Austin calls on musicians to identify issues in the city's famed music scene
Music is essential to the character of Austin, famously known as "The Live Music Capital of the World." The industry is not immune to challenges, though.
The City of Austin and a group of more than 50 community partners — including KUT's sister station, KUTX — released a music census Friday to attempt to better understand issues the community is facing. Previously, concerns have included low wages and a lack of accessibility.
"I think we know, anecdotally, that there's some stagnation of wages," said Bobby Garza, vice president of programs and community outreach for the Long Center, one of the community partners. "There's an inflexibility in ticket prices. People's interest in paying an average ticket price hasn't really changed in the last couple of decades."
The census is anonymous. Participants will be asked about how they view diversity, equity and inclusion in the Austin music scene, along with questions about their personal experiences. Depending on how detailed a participant's answers are, the census should take 10-20 minutes to complete.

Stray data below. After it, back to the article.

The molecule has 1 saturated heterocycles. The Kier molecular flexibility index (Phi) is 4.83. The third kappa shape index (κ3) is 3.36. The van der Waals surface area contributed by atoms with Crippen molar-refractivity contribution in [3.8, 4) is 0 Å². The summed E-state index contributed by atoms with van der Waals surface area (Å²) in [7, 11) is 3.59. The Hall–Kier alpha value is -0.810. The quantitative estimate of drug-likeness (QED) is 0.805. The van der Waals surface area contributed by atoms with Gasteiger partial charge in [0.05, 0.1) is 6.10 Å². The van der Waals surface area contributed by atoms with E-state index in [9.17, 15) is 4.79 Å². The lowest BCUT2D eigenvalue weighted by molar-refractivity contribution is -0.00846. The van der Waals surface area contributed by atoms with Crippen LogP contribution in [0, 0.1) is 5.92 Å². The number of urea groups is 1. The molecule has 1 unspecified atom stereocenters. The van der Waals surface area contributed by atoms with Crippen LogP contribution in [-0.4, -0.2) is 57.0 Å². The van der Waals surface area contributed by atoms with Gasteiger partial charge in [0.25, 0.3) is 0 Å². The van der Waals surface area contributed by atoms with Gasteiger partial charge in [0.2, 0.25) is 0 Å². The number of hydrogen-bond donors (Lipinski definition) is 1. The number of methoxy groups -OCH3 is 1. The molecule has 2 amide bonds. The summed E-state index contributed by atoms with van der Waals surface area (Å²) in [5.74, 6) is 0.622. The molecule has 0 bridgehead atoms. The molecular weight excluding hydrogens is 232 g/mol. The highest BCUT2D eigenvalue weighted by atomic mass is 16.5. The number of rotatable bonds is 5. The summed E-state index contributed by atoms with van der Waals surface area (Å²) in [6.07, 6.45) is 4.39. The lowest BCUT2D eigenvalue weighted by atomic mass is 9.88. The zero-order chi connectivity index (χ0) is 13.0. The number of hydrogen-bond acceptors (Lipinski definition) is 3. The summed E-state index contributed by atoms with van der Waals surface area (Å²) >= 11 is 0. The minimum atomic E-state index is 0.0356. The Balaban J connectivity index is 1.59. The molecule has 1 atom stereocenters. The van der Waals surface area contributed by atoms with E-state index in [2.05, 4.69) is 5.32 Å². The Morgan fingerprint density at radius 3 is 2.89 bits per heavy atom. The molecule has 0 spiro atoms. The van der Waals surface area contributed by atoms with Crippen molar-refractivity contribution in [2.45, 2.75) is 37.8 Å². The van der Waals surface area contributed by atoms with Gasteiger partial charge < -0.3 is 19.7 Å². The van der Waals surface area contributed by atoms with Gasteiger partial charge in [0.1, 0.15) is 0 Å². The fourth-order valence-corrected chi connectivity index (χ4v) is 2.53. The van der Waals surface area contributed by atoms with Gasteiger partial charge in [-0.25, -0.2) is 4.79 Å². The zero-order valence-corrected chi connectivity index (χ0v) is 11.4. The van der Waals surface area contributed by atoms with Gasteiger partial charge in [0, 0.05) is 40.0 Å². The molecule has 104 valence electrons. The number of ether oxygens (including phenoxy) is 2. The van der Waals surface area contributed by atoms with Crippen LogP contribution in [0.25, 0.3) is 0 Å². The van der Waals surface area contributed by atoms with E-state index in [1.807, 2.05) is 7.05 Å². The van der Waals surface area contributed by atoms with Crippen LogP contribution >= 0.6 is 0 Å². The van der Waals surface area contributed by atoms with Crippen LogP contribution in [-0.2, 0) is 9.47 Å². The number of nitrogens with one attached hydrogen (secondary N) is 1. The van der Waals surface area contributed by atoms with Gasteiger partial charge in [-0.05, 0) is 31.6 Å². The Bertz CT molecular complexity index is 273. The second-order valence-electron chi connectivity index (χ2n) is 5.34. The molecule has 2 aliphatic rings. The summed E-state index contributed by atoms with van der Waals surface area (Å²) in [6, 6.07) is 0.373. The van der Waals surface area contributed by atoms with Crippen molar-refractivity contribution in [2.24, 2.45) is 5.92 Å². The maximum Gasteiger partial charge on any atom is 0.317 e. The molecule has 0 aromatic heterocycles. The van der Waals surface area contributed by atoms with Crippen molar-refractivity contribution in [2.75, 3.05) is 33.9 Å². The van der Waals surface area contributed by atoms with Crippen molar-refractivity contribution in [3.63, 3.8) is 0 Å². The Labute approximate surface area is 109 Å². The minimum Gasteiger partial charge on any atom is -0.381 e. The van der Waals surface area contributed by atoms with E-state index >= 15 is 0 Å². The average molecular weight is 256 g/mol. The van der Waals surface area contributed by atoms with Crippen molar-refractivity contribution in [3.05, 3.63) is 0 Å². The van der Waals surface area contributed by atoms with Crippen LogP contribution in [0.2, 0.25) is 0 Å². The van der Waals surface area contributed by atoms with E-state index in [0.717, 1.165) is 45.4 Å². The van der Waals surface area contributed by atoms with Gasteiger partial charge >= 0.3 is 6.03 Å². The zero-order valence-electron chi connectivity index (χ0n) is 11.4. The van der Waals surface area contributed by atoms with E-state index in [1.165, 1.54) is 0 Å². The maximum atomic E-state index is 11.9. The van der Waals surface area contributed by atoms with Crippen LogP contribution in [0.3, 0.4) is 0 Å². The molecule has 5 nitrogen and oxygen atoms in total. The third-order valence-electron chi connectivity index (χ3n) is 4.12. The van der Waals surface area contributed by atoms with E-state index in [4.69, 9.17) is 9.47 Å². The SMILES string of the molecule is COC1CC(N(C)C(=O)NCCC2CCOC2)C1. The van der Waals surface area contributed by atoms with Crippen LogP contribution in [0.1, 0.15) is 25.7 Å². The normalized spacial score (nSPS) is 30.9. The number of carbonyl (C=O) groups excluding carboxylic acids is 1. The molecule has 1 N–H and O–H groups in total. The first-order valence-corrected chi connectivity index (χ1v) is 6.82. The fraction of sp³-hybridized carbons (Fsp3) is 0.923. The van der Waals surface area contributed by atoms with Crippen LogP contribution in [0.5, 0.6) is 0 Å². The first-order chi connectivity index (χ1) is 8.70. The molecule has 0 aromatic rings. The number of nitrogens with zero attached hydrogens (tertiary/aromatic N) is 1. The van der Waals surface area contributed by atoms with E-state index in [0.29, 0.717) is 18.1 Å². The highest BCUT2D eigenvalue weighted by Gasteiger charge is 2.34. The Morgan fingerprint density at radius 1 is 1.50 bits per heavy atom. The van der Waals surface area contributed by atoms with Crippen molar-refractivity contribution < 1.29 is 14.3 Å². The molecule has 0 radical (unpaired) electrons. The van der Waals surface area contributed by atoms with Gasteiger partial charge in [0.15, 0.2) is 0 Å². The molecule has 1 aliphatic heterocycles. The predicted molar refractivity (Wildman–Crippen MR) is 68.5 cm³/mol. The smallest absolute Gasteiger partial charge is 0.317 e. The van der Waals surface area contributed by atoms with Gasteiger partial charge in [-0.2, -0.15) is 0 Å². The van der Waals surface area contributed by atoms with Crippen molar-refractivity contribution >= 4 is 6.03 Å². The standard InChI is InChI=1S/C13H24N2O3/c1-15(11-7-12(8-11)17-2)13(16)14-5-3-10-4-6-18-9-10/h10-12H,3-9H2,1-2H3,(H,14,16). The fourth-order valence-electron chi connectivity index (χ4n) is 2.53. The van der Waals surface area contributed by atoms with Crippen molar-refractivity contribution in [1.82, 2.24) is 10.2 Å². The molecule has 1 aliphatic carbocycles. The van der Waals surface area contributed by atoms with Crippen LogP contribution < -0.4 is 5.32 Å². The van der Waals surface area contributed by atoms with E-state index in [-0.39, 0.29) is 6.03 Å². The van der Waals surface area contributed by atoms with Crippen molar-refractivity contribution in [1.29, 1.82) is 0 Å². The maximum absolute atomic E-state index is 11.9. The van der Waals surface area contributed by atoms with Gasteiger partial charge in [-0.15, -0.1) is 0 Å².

Garza said he hopes the census will allow the city and its partners to pinpoint where the problems are in the industry, and hopefully, use the information to find solutions.
"I've always benefited from the utilization of data and measurement to be able to provide really cogent policy solutions," he said.
Garza said it's time to "establish a new baseline." The city's first census, in 2015, found that one-fifth of Austin's musicians lived below the federal poverty line. Since then, musicians have endured many unforeseen challenges, like the COVID-19 pandemic.
As Austin continues to grow, Garza said, the importance of making sure the industries that make it unique stay prosperous.
“Music is an industry in this town," he said, "and we need to think about it from an economic development standpoint, to figure out what series of measures we can provide that will foster and promote healthy business development."
Though fans may have good ideas, only musicians and those who work directly in the music industry can take part in the census. The census is also restricted to those who live in the greater Austin metro area (including Travis, Hays, Williamson, Caldwell and Bastrop counties). The city wants to get the most accurate data about what issues those in the industry are facing.
The census closes on Sept. 9, and results will be released later in 2022. To participate, click here.